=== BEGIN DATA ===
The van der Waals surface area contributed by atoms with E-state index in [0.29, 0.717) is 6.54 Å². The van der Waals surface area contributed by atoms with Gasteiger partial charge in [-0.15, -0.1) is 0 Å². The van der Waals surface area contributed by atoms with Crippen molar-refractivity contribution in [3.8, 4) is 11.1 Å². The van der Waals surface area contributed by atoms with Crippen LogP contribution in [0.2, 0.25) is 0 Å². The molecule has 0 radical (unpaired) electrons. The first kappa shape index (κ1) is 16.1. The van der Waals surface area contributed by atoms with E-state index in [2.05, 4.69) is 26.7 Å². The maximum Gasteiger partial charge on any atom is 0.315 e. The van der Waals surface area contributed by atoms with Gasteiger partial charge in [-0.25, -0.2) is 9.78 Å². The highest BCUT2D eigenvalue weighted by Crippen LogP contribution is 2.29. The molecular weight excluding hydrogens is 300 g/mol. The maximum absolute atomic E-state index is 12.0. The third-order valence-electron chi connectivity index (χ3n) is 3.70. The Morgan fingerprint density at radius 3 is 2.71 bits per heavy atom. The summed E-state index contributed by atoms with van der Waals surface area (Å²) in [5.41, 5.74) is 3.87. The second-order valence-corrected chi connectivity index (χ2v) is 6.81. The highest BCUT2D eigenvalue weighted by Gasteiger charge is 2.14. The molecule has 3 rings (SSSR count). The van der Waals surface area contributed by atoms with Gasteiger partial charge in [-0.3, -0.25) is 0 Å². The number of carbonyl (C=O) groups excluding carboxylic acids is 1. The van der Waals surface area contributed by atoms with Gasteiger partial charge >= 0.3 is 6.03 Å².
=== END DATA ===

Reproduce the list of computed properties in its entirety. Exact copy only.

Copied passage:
The van der Waals surface area contributed by atoms with E-state index in [0.29, 0.717) is 6.54 Å². The van der Waals surface area contributed by atoms with Gasteiger partial charge in [-0.15, -0.1) is 0 Å². The van der Waals surface area contributed by atoms with Crippen molar-refractivity contribution in [3.8, 4) is 11.1 Å². The van der Waals surface area contributed by atoms with Crippen LogP contribution in [0.2, 0.25) is 0 Å². The molecule has 0 radical (unpaired) electrons. The first kappa shape index (κ1) is 16.1. The van der Waals surface area contributed by atoms with E-state index in [2.05, 4.69) is 26.7 Å². The maximum Gasteiger partial charge on any atom is 0.315 e. The van der Waals surface area contributed by atoms with Gasteiger partial charge in [-0.25, -0.2) is 9.78 Å². The highest BCUT2D eigenvalue weighted by Crippen LogP contribution is 2.29. The molecular weight excluding hydrogens is 300 g/mol. The maximum absolute atomic E-state index is 12.0. The third-order valence-electron chi connectivity index (χ3n) is 3.70. The Morgan fingerprint density at radius 3 is 2.71 bits per heavy atom. The summed E-state index contributed by atoms with van der Waals surface area (Å²) in [5.41, 5.74) is 3.87. The second-order valence-corrected chi connectivity index (χ2v) is 6.81. The highest BCUT2D eigenvalue weighted by Gasteiger charge is 2.14. The molecule has 3 rings (SSSR count). The van der Waals surface area contributed by atoms with Gasteiger partial charge in [-0.3, -0.25) is 0 Å². The number of carbonyl (C=O) groups excluding carboxylic acids is 1. The van der Waals surface area contributed by atoms with Gasteiger partial charge >= 0.3 is 6.03 Å².